Determine the Cost of Compressed Air for Your Plant

Determine the Cost of Compressed Air for Your Plant

These equations can help determine the cost of compressed air, one of the most expensive sources of energy in a plant.

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Most industrial facilities need some form of compressed air, whether for running a simple air tool or for more complicated tasks such as operation of pneumatic controls. A survey by the U.S. Department of Energy (DOE) showed that for a typical industrial facility, approximately 10% of the electricity consumed is for generating compressed air.

For some facilities, compressed-air generation may account for 30% or more of the electricity consumed. Compressed air is an on-site generated utility. Very often the cost of generation is not known; however, some companies use a value of 30 cents to 50 cents per 1,000 cubic feet of air.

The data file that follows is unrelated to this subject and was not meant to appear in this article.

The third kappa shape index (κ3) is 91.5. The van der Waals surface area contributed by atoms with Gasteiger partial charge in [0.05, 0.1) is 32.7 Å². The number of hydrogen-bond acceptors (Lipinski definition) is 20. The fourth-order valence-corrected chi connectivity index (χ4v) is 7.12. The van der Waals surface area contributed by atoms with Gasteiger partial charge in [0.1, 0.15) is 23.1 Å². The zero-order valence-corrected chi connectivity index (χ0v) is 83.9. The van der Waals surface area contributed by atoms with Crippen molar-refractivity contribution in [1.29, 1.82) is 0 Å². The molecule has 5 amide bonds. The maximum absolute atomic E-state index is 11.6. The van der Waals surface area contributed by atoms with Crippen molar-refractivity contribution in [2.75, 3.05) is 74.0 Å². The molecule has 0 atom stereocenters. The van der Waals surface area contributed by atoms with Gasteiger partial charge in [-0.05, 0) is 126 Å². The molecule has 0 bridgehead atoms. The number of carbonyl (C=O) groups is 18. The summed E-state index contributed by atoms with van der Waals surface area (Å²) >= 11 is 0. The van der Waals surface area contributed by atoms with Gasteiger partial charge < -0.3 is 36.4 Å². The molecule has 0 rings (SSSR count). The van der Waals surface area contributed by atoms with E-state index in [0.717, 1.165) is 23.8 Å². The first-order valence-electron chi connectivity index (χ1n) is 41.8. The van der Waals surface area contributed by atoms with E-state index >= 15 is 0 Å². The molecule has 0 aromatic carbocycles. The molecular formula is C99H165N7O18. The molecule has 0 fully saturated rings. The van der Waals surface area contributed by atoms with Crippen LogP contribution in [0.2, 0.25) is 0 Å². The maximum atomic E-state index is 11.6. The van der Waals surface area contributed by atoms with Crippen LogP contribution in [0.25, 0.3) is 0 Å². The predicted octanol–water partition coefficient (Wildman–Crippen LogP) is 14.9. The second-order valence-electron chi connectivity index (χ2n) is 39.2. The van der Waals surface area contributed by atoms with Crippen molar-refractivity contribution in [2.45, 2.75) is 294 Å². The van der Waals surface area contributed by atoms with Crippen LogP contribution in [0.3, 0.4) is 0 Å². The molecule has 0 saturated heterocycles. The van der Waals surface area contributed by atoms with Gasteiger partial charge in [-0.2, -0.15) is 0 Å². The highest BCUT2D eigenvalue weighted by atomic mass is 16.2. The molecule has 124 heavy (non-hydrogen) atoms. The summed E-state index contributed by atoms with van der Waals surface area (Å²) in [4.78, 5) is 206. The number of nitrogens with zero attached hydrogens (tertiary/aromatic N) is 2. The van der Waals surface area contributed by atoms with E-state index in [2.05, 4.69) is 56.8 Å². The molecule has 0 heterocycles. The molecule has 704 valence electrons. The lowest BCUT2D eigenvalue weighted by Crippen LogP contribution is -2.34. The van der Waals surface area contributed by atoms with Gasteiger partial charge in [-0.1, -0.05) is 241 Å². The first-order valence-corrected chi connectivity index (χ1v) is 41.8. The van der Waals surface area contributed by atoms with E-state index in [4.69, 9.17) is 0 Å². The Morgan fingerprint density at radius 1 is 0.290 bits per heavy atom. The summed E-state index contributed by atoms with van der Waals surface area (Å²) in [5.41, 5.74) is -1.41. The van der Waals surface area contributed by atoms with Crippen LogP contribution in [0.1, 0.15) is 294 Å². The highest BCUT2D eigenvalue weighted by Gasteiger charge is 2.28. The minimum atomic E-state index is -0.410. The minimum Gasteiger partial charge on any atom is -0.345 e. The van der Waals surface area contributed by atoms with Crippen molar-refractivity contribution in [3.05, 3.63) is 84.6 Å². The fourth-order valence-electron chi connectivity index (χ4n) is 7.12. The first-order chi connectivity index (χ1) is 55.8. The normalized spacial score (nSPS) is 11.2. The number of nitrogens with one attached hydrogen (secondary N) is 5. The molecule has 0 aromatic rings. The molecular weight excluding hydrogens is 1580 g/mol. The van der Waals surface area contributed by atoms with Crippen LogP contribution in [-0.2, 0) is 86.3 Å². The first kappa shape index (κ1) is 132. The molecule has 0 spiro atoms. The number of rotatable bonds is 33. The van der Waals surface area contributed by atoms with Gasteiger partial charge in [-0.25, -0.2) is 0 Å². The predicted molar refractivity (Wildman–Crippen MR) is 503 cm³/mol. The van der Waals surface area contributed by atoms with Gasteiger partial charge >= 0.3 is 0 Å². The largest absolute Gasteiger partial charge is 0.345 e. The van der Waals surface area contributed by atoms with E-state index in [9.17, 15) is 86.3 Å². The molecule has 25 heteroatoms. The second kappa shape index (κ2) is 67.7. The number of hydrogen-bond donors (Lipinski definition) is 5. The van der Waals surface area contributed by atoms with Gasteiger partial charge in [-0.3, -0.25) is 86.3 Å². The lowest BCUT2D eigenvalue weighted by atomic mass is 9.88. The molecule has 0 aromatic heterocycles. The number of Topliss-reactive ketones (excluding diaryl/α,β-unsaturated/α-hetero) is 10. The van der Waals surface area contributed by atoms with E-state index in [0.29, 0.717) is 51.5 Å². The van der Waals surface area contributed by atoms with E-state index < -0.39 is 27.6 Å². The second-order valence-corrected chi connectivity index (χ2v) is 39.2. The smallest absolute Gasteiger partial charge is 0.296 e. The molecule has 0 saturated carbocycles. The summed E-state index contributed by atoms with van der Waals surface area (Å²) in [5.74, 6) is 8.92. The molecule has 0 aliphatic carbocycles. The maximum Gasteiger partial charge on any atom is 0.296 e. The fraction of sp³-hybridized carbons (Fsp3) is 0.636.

Typical lifetime compressed air costs in perspective.

Compressed air is one of the most expensive sources of energy in a plant. The overall efficiency of a typical compressed air system can be as low as 10% to 15%. For example, to operate a 1-hp air motor at 100 psig, approximately 7 to 8 hp of electrical power is supplied to the air compressor.

To calculate the cost of compressed air in your facility, use the following formula:

where hpb = compressor shaft horsepower (frequently higher than the motor nameplate horsepower—check equipment specification),

Percent time = percentage of time running at this operating level,

Percent full-load hpb = hpb as percentage of full-load hpb at this operating level, and

Motor efficiency = Efficiency of the electric motor at this operating level.


A typical manufacturing facility has a 200 hp compressor (which requires 215 hpb) that operates for 6,800 hr annually. It is fully loaded 85% of the time (motor efficiency is 95%) and unloaded the rest of the time (25% full-load hpb and motor efficiency is 90%). The aggregate electric rate is $0.10/kWhr.

Cost when fully loaded:

Cost when partially loaded:

Annual energy cost = $97,584 + $4,544 = $102,128

For additional information on industrial energy efficiency measures, visit

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